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Benvenuto Cellini (1500–1571). Autobiography.
The Harvard Classics. 1909–14.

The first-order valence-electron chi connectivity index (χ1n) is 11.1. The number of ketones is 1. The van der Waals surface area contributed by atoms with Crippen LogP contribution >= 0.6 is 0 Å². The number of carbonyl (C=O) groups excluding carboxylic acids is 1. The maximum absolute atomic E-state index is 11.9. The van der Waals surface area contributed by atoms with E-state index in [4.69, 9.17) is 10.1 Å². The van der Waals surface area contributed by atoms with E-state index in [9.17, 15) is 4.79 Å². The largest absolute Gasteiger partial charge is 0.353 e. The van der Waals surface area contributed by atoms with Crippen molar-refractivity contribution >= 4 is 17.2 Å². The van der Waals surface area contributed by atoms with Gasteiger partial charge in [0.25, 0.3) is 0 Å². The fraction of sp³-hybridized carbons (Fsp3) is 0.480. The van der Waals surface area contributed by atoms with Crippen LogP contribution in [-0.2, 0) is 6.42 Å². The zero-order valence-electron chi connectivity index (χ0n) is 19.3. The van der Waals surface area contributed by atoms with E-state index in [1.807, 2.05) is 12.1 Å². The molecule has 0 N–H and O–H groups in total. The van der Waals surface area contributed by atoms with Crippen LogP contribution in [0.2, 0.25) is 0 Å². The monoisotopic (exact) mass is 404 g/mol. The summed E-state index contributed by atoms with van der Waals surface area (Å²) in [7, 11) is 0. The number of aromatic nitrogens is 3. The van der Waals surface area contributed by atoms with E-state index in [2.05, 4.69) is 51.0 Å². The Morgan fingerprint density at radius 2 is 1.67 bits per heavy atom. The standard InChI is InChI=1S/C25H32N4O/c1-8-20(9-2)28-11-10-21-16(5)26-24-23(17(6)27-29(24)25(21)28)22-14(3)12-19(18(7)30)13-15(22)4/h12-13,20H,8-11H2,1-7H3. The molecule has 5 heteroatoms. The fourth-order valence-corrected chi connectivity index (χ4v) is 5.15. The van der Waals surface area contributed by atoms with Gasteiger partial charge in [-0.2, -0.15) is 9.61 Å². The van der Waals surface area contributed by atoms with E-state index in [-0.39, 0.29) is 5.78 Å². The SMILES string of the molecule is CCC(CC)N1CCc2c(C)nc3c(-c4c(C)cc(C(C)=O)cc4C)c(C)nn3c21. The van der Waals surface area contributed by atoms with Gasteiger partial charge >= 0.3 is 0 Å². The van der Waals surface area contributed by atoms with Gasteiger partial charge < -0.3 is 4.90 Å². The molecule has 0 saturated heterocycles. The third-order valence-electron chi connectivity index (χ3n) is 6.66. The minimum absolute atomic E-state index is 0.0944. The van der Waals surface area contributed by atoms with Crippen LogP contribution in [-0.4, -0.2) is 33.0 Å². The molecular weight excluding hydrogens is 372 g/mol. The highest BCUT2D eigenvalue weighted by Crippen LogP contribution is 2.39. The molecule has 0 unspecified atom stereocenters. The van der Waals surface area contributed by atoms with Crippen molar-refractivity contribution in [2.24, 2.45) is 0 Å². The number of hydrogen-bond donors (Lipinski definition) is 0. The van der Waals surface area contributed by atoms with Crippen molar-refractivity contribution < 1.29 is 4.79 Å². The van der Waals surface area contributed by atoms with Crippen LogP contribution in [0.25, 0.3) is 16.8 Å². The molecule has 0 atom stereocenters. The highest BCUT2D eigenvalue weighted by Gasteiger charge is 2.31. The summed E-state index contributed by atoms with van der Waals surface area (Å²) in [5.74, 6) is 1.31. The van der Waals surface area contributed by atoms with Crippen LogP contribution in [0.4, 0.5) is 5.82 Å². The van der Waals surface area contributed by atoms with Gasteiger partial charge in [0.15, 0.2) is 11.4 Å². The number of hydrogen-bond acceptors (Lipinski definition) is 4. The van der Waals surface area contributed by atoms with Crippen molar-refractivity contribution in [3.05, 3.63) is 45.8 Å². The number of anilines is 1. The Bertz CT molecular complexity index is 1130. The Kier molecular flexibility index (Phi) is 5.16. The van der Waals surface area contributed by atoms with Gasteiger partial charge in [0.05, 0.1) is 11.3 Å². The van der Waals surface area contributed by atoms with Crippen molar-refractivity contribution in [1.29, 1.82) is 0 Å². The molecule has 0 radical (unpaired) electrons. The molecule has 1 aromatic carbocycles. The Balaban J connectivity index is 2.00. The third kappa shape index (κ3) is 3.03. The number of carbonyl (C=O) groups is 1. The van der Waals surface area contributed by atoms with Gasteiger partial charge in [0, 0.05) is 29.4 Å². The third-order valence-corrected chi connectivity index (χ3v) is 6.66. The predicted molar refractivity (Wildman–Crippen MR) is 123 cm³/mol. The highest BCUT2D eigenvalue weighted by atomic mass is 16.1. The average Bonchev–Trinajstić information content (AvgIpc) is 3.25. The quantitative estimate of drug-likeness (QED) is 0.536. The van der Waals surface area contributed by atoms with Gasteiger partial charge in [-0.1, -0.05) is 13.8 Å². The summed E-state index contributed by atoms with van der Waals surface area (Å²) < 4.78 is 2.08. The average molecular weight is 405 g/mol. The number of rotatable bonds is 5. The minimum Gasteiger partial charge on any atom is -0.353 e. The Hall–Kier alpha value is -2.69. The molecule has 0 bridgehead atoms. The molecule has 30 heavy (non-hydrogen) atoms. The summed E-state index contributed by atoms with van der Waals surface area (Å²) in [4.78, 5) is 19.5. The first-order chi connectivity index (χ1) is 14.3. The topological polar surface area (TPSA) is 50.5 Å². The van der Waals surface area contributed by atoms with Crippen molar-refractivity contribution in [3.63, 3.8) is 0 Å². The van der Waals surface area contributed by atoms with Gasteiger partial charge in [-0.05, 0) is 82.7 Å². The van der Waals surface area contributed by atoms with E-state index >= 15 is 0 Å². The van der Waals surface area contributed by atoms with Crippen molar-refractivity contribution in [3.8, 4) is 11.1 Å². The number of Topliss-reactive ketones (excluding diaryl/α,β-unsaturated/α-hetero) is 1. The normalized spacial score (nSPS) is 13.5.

A YEAR had now passed since I bought the farm of Della Fonte from Sbietta. In addition to their attempt upon my life by poisoning and their numerous robberies, I noticed that the property yielded less than half what had been promised. Now, in addition to the deeds of contract, I had a declaration written by Sbietta’s own hand, in which he bound himself before witnesses to pay me over the yearly income I have mentioned. Armed with these documents, I had recourse to the Lords Counsellors. At that time Messer Alfonso Quistello was still alive and Chancellor of the Exchequer; he sat upon the Board, which included Averardo Serristori and Federigo de’ Ricci. I cannot remember the names of all of them, but I know that one of the Alessandri was a member. Suffice it to say, the counsellors of that session were men of weight and worth. When I had explained my cause to the magistracy, they all with one voice ruled that Sbietta should give me back my money, except Federigo de’ Ricci, who was then employing the fellow himself; the others unanimously expressed sorrow to me that Federigo de’ Ricci prevented them from despatching the affair. Averardo Serristori and Alessandri in particular made a tremendous stir about it, but Federigo managed to protect matters until the magistracy went out of office; whereupon Serristori, meeting me one morning after they had come out upon the Piazza dell’ Annunziata, cried aloud, without the least regard to consequences: “Federigo de’ Ricci has been so much stronger than all of us put together that you have been massacred against our will.” I do not intend to say more upon this topic, since it would be too offensive to the supreme authorities of state; enough that I was cruelly wronged at the will of a rich citizen, only because he made use of that shepherd-fellow.